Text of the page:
By Contributing Writer: Chuck Boemmel Jr.
The early season buzz in the Baltimore Orioles organization was all about Bowie Baysox (Class-AA) outfielder Cedric Mullins. The buzz has softened a bit due to Mullins being on the disabled list from April 21st through June 3rd due to a hamstring injury.
Photo: Patrick Cavey
It is no secret that Mullins is both a favorite of mine and of BabyBirdland as well.
During the 14 games prior to the injury, Mullins was slashing .367/ .406/ .683 with 11 RBI, 4 homeruns and 17 runs scored. In the 16 games since returning to the everyday lineup Mullins is slashing .282/ .321/ .493 with 11 RBI, 4 homeruns and 9 runs scored (at time article was written). He certainly is working his back into shape and is currently riding a 9 game hitting streak (at time article was written).
I first wrote about Mullins in January and can say that no article that I have written has garnered the response that one did. I heard form several people including his Campbell University coaches Justin Haire and Chris Marx as well as Eddie Phelps of the Georgia Baseball and Softball Academy Rays (Mullins played youth travel baseball for that Nationally renowned organization).
Based on correspondence I’ve had with these three individuals in particular I have learned a lot about Mullins and thought that Orioles fans would like to get to know him better as well.
Mullins was born in Greensboro, NC on Oct. 1, 1994 to Sheila and Boyce Mullins. He has a brother, Kyle and a sister, Sharlyn. He attended Brookwood High School in Snellsville, Georgia where he played baseball in one of the toughest regions in Georgia and ironically enough played against fellow Oriole minor leaguer Josh Hart (Frederick Keys) who played for the storied Parkview High School Baseball team. He graduated high school a year early in 2012.
Mullins has played with and against some of the best players in the nation including Matt Olson (Oakland), Mac Marshall (San Francisco), Lucas Sims (Atlanta) and Trey Martin (Chicago Cubs).
At 5’8”, 175 lbs., Mullins does not have the size and physical attributes that major league scouts and coaches necessarily look for. His ability and drive have shown that size does not matter.
Of Mullins, Mr. Phelps had this to say, “Cedric’s size has always been in question. Cedric can flat out hit. He has done it at every level. Cedric has always been a gamer and a great kid to be around. He is never happy with his performance; he feels he can always get better. Cedric isn’t just a great player but a great mentor to others. We have had several players drafted from this organization (TR Rays) and Cedric has helped them all in their outfield play. We wish we could have 9 Cedric Mullins on the field at all times. I also see Cedric as an even better version of Michael Bourne with POP in his bat.”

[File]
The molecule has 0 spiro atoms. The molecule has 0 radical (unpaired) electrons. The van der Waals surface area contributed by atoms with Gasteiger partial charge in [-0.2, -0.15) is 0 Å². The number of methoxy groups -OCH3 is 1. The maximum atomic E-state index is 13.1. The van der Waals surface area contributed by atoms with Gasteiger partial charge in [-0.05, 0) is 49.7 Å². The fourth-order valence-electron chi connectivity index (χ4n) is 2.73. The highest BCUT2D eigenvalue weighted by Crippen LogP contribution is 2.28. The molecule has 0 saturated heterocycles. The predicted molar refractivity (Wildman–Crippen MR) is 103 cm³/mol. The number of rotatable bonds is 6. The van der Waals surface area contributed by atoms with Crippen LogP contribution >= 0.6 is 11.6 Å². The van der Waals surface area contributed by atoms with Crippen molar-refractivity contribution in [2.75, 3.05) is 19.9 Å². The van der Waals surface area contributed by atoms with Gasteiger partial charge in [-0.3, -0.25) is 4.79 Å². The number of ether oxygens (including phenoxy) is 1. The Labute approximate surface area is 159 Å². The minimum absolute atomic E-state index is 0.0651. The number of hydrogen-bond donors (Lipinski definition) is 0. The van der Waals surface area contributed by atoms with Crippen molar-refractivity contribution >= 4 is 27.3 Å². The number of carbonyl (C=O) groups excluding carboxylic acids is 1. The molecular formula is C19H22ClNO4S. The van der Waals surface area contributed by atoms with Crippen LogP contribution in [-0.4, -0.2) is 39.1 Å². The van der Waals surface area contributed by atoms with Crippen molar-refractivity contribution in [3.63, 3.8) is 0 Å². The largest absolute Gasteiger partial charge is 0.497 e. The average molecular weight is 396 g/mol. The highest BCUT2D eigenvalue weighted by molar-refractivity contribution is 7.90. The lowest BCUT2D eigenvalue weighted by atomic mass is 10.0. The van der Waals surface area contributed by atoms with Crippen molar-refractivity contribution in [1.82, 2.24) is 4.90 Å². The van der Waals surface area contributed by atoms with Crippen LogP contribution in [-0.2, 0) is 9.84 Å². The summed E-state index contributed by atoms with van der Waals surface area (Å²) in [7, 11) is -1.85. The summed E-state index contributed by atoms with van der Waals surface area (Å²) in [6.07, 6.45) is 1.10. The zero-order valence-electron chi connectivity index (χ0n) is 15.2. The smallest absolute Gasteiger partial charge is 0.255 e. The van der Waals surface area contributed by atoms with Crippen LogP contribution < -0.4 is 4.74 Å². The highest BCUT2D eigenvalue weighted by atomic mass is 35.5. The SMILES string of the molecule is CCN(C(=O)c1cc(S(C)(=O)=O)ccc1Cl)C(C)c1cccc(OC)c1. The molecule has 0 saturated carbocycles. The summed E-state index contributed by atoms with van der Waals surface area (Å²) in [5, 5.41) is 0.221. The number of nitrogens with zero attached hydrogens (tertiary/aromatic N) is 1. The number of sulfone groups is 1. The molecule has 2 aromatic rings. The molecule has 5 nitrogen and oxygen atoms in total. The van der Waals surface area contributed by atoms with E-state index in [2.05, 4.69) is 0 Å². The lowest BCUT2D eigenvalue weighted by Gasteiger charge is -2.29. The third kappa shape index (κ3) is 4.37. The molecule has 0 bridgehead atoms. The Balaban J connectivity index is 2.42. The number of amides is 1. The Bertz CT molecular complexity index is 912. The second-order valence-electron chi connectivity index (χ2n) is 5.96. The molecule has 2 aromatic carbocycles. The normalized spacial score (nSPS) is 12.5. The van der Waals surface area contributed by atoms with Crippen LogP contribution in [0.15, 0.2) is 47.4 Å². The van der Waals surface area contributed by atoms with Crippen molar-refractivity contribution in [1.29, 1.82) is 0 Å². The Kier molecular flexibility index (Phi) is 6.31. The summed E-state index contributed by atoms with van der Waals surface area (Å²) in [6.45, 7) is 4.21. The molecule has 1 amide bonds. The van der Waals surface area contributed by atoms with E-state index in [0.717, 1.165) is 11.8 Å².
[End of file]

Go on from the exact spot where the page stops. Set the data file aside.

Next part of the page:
Mullins attended Louisburg Junior College (NC) for two years (2013 and 2014). His stats at Louisburg were:
2013: .376/ .424/ .527 with 26 RBI, 2 homeruns and 28 for 32 in stolen base attempts.
2014: .417/ .463/ .667 with 33 RBI, 7 homeruns and 27 for 27 in stolen base attempts.
He caught the eye of the Campbell coaches with his play at Louisburg and transferred for the 2015 season where he slashed .340/ .386/ .549 with 23 RBI, 4 homeruns and 23 for 27 in stolen base attempts.
Mr. Marx told me this about Mullins weaknesses, “velocity never gave Cedric any trouble but the first half of Cedric’s junior year he struggled covering the outside part of the plate and really struggled with the change-up as a left-handed hitter. He also wasn’t as polished from the right side.” When asked when he knew Mullins had the stuff to move to the next level Mr. Marx said, “about halfway through the season watching Cedric run down what should have been doubles in the gap became mundane. He also figured out some things offensively and pitches that had previously given him trouble were then being hit for extra bases.”
About the qualities Mullins possesses that will make him a successful major leaguer Mr. Marx said, “In addition to the typical qualities…intelligent, respectful, hard-working, attention to detail…I would say Cedric was very humble. We ask our guys to play fast but we ask them to practice even faster. Things like sliding/diving in practice are not always the easiest things to do for the guys who know they have a chance to make their careers in baseball, but Cedric did everything that was asked of him without hesitation.”
I have personally witnessed the way in which Mullins prepares for a game and his attention to detail during warm-ups.
Mullins has impressed at every level of his baseball journey and is currently doing the same in Bowie. His star is definitely on the rise and I would suggest you make the trip to Prince George’s Stadium to watch this consummate baseball player in action. You will not be disappointed and he may even become your favorite as well.